Saunders, Ryan L. (2006-12). Terrainosaurus: realistic terrain synthesis using genetic algorithms. Master's Thesis. Thesis uri icon

abstract

  • Synthetically generated terrain models are useful across a broad range of applications, including computer generated art & animation, virtual reality and gaming, and architecture. Existing algorithms for terrain generation suffer from a number of problems, especially that of being limited in the types of terrain that they can produce and of being difficult for the user to control. Typical applications of synthetic terrain have several factors in common: first, they require the generation of large regions of believable (though not necessarily physically correct) terrain features; and second, while real-time performance is often needed when visualizing the terrain, this is generally not the case when generating the terrain. In this thesis, I present a new, design-by-example method for synthesizing terrain height fields. In this approach, the user designs the layout of the terrain by sketching out simple regions using a CAD-style interface, and specifies the desired terrain characteristics of each region by providing example height fields displaying these characteristics (these height fields will typically come from real-world GIS data sources). A height field matching the user's design is generated at several levels of detail, using a genetic algorithm to blend together chunks of elevation data from the example height fields in a visually plausible manner. This method has the advantage of producing an unlimited diversity of reasonably realistic results, while requiring relatively little user effort and expertise. The guided randomization inherent in the genetic algorithm allows the algorithm to come up with novel arrangements of features, while still approximating user-specified constraints.
  • Synthetically generated terrain models are useful across a broad range of applications, including computer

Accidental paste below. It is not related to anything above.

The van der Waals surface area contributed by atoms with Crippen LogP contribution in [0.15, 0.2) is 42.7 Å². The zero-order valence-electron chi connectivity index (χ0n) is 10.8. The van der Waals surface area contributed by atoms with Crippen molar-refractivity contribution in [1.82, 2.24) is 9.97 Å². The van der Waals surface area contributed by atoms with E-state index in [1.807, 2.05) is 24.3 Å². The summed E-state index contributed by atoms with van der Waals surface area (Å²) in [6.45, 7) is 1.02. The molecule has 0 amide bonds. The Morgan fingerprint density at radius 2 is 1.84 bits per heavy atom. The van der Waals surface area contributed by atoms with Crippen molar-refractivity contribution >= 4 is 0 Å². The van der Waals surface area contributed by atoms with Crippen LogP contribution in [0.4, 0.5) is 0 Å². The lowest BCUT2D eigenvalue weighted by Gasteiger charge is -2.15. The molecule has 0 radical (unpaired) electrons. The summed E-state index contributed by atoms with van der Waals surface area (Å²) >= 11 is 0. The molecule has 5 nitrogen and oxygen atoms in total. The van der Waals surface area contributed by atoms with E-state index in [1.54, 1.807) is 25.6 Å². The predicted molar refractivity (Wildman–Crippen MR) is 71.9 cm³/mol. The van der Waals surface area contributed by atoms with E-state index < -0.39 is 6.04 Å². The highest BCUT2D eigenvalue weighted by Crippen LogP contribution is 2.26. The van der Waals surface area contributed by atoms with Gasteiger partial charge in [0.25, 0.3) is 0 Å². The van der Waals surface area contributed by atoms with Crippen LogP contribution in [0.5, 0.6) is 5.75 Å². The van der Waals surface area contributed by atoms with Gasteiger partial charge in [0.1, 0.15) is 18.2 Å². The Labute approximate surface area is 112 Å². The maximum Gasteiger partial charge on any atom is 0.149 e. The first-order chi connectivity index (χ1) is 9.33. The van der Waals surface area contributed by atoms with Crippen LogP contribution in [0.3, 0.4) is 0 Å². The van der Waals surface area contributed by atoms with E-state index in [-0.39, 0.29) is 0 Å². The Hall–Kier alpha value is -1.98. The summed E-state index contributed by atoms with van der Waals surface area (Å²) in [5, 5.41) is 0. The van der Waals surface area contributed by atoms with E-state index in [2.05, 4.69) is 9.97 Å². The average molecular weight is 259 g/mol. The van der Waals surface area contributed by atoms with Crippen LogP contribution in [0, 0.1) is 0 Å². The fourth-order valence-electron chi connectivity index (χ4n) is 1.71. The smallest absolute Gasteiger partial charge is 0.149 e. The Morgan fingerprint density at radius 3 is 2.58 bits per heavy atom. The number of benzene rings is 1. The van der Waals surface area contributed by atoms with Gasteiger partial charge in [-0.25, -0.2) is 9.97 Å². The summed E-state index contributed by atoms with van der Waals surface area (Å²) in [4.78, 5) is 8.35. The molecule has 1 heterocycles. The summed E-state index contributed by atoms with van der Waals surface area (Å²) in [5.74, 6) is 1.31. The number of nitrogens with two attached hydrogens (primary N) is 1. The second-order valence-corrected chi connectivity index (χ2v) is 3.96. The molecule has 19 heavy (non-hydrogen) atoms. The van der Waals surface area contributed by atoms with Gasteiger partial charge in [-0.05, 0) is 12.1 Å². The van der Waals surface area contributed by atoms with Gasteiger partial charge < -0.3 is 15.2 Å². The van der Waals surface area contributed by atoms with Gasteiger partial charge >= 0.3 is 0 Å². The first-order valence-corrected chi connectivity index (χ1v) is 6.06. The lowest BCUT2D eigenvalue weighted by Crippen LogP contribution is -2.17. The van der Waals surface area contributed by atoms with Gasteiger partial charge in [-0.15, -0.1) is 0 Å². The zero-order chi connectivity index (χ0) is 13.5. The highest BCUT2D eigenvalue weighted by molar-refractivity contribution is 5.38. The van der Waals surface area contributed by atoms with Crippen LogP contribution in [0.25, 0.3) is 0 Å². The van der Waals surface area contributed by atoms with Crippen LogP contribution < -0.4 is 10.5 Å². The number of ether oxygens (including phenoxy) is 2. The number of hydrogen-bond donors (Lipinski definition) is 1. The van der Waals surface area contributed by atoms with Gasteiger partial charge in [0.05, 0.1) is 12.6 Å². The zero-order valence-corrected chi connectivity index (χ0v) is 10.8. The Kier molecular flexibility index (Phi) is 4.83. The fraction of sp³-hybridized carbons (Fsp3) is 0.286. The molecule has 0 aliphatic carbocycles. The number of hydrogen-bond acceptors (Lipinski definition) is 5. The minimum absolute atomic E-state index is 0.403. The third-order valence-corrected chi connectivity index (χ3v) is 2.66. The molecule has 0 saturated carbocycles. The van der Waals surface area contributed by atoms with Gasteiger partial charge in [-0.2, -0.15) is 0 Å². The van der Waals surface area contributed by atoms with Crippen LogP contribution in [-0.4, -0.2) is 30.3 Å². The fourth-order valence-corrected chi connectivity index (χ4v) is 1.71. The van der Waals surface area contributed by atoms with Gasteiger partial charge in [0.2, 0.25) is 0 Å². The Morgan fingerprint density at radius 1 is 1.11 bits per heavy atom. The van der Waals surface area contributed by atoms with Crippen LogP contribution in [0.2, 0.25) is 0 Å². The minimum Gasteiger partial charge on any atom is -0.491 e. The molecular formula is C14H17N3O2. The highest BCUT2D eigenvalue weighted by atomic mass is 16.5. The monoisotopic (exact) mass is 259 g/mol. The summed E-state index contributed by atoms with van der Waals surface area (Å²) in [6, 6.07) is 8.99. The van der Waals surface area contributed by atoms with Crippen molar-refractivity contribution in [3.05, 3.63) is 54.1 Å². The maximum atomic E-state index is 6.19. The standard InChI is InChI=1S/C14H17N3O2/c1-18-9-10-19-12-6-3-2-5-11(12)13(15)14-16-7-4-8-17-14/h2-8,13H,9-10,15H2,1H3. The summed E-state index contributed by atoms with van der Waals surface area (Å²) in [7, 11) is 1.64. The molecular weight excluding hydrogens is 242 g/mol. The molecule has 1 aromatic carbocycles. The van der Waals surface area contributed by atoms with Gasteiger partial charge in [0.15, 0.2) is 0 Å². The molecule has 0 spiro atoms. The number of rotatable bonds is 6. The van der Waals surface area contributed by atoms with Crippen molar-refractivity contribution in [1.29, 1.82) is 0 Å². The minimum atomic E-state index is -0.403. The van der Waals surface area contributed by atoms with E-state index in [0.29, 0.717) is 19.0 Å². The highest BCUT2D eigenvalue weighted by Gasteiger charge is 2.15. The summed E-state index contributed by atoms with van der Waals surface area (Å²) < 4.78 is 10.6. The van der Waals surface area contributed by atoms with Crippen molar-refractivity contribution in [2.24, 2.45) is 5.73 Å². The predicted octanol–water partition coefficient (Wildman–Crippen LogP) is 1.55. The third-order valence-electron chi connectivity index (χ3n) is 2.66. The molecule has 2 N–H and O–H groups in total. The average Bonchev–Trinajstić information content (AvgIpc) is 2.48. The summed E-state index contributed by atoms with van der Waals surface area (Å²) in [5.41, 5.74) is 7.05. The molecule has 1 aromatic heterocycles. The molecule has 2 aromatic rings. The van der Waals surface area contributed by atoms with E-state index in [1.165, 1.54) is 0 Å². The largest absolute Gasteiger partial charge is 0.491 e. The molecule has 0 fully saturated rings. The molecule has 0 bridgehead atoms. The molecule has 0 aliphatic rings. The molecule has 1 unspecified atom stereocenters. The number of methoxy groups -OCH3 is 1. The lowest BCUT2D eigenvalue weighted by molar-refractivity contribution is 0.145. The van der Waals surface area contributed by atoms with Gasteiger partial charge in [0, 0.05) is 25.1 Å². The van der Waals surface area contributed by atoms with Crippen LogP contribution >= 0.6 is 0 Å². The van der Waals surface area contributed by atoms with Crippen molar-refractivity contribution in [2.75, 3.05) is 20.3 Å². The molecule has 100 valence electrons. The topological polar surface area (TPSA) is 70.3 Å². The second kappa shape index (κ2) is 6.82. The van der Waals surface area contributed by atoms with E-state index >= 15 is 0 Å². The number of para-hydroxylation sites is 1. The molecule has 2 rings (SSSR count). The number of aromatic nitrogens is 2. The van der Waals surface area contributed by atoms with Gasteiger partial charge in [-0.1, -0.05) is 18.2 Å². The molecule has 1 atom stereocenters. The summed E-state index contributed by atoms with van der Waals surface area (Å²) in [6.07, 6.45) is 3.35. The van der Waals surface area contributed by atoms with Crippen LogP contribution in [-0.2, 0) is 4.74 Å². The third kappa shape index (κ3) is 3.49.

generated art & animation, virtual reality and gaming, and architecture. Existing algorithms for terrain
    generation suffer from a number of problems, especially that of being limited in the types of terrain that
    they can produce and of being difficult for the user to control. Typical applications of synthetic terrain
    have several factors in common: first, they require the generation of large regions of believable (though not
    necessarily physically correct) terrain features; and second, while real-time performance is often needed
    when visualizing the terrain, this is generally not the case when generating the terrain.
    In this thesis, I present a new, design-by-example method for synthesizing terrain height fields. In this
    approach, the user designs the layout of the terrain by sketching out simple regions using a CAD-style
    interface, and specifies the desired terrain characteristics of each region by providing example height fields
    displaying these characteristics (these height fields will typically come from real-world GIS data sources).
    A height field matching the user's design is generated at several levels of detail, using a genetic algorithm to
    blend together chunks of elevation data from the example height fields in a visually plausible manner.
    This method has the advantage of producing an unlimited diversity of reasonably realistic results, while
    requiring relatively little user effort and expertise. The guided randomization inherent in the genetic
    algorithm allows the algorithm to come up with novel arrangements of features, while still approximating
    user-specified constraints.

publication date

  • December 2006